Constructive performance feedback is a must-have when it comes to engaging your employees, as employees are 2 times more likely to be highly engaged when they agree that their manager regularly gives them feedback to improve their performance. Employees who regularly receive constructive feedback are also less likely to be searching for other jobs and 2 times more likely to say they will be working at their current company in the next year.


Employees are 2 times more likely to be highly engaged when they agree that their manager regularly gives them feedback to improve their performance.


Without ample feedback or follow-up in place, organizations run the risk of remaining stagnant. Employees need feedback to understand what they are doing well and what they can improve upon to drive their career developmental goals.

Welcoming and giving consistent, helpful feedback should be top of mind. When meaningful action is taken as a result, these two approaches will help employees feel heard, valued, and on a path to success at your organization. And with effective feedback strategies in place, employees are more likely to stick around for the long haul.


6. Lack of Competitive Benefits. 

Our research shows the benefits top workplaces offer to attract and retain their employees. Employees aren’t leaving for wages alone—many are reshaping what they prioritize in an employer including the organization’s mission, purpose, values, and benefits offered.

Consider reshaping your employee value proposition and recognizing the importance of your employees’ by providing benefits and rewards that meet their needs.



4 Tools for Your Employee Retention Strategy


While it may be tough to adjust to your employees' needs, there is an array of tools that leaders can leverage to better meet these needs and drive employee engagement. Enable your organization to give employees what they want, with tools that amplify and strengthen your attraction and retention initiatives.


1. Employee Listening Tools.

The best organizations leverage employee engagement, pulse, and lifecycle surveys as part of their comprehensive employee listening strategy. These are valuable tools that give insight into the thoughts and perceptions of employees to provide better support, improve performance, and reduce flight risk.

Leverage employee engagement software that streamlines various types of employee surveys. By taking advantage of a robust platform, your employee surveys will be easily implemented and provide valuable intel to inform action that elevates employee engagement and business success.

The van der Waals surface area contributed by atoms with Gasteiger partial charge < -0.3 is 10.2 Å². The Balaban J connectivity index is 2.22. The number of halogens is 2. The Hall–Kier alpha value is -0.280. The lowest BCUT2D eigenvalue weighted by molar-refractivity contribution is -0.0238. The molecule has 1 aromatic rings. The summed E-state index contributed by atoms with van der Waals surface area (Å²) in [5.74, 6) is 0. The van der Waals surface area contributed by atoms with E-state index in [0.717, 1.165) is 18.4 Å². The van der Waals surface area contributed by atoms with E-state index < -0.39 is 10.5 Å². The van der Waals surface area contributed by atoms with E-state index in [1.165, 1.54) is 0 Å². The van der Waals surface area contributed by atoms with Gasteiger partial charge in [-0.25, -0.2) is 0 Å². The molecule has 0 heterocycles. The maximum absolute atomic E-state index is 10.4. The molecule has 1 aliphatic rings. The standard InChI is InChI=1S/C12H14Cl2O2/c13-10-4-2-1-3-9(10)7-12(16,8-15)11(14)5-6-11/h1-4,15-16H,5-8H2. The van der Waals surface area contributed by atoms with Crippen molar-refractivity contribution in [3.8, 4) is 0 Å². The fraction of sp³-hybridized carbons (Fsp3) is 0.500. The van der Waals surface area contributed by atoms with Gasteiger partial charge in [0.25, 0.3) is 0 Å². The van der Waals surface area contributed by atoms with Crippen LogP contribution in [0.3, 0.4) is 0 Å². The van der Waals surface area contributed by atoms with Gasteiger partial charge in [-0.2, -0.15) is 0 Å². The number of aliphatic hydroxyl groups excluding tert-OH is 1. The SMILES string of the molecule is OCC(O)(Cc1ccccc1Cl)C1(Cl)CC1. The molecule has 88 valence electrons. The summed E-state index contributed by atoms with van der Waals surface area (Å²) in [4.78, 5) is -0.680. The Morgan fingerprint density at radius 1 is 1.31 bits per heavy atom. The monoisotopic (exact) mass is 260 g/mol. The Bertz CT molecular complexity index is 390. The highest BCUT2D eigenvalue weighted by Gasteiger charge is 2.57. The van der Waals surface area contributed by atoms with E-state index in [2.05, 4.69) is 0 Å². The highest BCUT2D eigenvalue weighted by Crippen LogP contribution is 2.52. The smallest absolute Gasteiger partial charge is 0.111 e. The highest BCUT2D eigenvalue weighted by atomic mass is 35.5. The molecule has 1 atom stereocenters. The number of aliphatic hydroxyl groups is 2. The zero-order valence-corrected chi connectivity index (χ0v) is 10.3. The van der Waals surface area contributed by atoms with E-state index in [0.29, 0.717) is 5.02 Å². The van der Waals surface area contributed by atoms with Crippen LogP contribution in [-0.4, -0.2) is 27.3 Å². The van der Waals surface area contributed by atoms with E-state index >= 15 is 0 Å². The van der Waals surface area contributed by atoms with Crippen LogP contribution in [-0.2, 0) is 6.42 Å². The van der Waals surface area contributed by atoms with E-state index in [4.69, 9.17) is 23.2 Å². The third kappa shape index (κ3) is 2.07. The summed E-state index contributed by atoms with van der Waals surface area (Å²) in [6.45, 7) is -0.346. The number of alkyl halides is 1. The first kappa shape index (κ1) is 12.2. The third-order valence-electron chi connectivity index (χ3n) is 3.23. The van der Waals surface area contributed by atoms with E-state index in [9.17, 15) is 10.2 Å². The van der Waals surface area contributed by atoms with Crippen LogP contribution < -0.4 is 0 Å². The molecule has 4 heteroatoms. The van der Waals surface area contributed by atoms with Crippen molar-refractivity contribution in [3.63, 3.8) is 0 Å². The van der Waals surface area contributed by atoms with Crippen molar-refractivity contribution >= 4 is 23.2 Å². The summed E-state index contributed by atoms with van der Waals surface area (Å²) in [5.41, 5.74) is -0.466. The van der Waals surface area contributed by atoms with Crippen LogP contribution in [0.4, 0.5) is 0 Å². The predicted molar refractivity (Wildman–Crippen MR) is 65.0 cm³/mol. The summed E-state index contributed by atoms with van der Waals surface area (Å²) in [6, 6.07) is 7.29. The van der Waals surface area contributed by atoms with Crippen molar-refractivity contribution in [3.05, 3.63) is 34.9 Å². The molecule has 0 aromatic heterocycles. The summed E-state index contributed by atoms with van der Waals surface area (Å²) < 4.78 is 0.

2. Employee Recognition.

Create an organizational culture that prioritizes employee recognition as a regular practice. Peer-to-peer recognition and public and private praise from managers are helpful tools to make your employees feel valued and reduce turnover.

Leverage employee recognition software that allows employees to share recognition organization-wide. This keeps teams connected and increases visibility to the impact that individual contributions have on team and business success.


3. Flight Risk Intelligence.

Leverage flight risk intelligence tools to gain insight into who is at risk for turnover. Uncover analytics that help you determine which employees are at a low, moderate, or high flight risk and why.

Employees identified as high flight risk in Quantum Workplace’s software are 4 times more likely to leave their organization within 1 year. To best avoid retention issues, look to people analytics tools that give you warning signs when top performers are likely to leave.


4. Exit and Stay Surveys and Interviews. 

95 percent of employees believe they can help leaders understand why they left their organization. Uncover insights into why employees are leaving so you can be proactive in organizational improvement and tackling turnover.

87 percent of employees believe collecting feedback from exiting employees will help improve the experience for remaining employees. Whether your organization experiences high or low turnover, gaining these insights is important to combat organizational practices that negatively affect the employee experience.

Gaining these insights before employees leave is important too. Leverage stay surveys and interviews as a preventative measure. Drive your retention initiatives with tools that help leaders uncover why their top performers might leave the organization, before they depart.




The unique retention and turnover challenges throughout 2020 and 2021 have made organizational leaders reflect on the internal practices that drive engagement and retention. To retain your top performers, ensure your retention strategy is focused on employee engagement. Ultimately, your employees’ success will drive business success.


Survey Methodology


The research from this report was derived from the Best Places to Work contest—powered by Quantum Workplace. This nationwide contest measures the employee experience of over 1 million voices across thousands of the most successful organizations in the United States. From this respondent pool, we conduct an opt-in, independent research panel with over 32,000 individuals who share their workplace experiences. This unique vantage point gives us the ability to understand workplace trends to supply insights that help other organizations succeed.

Published October 26, 2021 | Written By Elise Paulsen